Friday, July 15, 2011

Same story, different gods

Throne of Fire is the second book in Rick Riordan's The Kane Chronicles. It follows siblings Sadie and Carter Kane as they continue their quest to keep the Egyptian god Set from destroying the world. This time, their task is to find the Book of Ra and use it to awaken the Egyptian sun god, who has 'retired' from the world, before Apophis, an Egyptian monster and the embodiment of chaos escapes from his prison and destroys the world. We get some new characters, as well as reconnecting with a few old ones like Amos, Zia and Desjardins. Students of Sadie and Carter who figure prominently in the story include Walt, a charms maker and Jas, a healer. We also get a new bad guy nicknamed Vlad the Inhaler, and a new god (I won't name him to avoid a spoiler).

While I enjoyed it, to be honest it's more of the same from Riordan. He's not doing anything new here. He's found a formula and he's sticking to it.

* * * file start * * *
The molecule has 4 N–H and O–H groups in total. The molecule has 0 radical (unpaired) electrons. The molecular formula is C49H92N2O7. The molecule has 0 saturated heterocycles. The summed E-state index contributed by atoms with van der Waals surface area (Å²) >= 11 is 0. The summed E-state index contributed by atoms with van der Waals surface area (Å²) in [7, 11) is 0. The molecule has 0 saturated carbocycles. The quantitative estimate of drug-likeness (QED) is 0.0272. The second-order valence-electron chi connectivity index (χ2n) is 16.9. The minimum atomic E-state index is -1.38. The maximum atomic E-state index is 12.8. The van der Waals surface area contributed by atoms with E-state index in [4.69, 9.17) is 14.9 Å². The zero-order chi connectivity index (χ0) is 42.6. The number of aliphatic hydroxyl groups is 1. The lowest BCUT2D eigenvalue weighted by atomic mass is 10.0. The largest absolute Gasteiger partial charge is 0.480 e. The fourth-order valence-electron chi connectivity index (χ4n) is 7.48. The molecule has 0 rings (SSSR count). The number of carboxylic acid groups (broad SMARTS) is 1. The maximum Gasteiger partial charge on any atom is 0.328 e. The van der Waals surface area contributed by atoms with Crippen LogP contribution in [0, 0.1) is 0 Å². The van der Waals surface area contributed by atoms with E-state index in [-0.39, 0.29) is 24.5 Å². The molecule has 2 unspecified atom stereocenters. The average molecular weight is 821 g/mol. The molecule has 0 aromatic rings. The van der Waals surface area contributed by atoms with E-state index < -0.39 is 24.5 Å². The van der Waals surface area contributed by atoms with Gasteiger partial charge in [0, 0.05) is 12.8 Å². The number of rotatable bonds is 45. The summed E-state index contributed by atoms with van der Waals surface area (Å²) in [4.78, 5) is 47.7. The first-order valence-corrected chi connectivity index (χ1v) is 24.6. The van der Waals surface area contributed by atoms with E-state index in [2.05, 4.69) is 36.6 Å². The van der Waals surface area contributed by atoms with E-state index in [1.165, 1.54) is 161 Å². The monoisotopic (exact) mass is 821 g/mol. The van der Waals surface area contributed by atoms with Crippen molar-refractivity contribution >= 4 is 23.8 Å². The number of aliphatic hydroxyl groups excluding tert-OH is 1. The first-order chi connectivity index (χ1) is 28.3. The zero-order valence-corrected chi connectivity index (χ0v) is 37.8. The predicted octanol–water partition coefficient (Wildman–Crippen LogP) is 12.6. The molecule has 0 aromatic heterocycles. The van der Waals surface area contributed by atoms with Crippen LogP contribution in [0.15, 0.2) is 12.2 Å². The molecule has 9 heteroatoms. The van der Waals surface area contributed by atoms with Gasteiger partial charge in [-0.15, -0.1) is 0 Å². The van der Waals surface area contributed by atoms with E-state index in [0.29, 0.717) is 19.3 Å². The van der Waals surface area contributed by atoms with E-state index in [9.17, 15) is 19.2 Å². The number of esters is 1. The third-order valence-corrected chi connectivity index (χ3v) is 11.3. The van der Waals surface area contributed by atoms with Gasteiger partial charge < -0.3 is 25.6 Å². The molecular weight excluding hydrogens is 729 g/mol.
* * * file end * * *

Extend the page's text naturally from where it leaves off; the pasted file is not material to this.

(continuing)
Sunday, July 10, 2011

In Sacred Loneliness by Todd Compton

I've recently developed an interest in some of the more 'sticky' spots in LDS history. This book, In Sacred Loneliness discusses each of the plural wives of Joseph Smith in their own chapter. Because of the self-contained nature of the format, it could easily be used as a reference book, a sort of encyclopedia of Joseph's polygamy. It also includes a section of pictures in the center of the book for those who might be wondering what these women looked like. Let me also say that I am not here to debate the historicity of the book, or the validity, doctrinal status or any other religious element of polygamy. I'm not saying I'm for it or against it, just that found the book intriguing.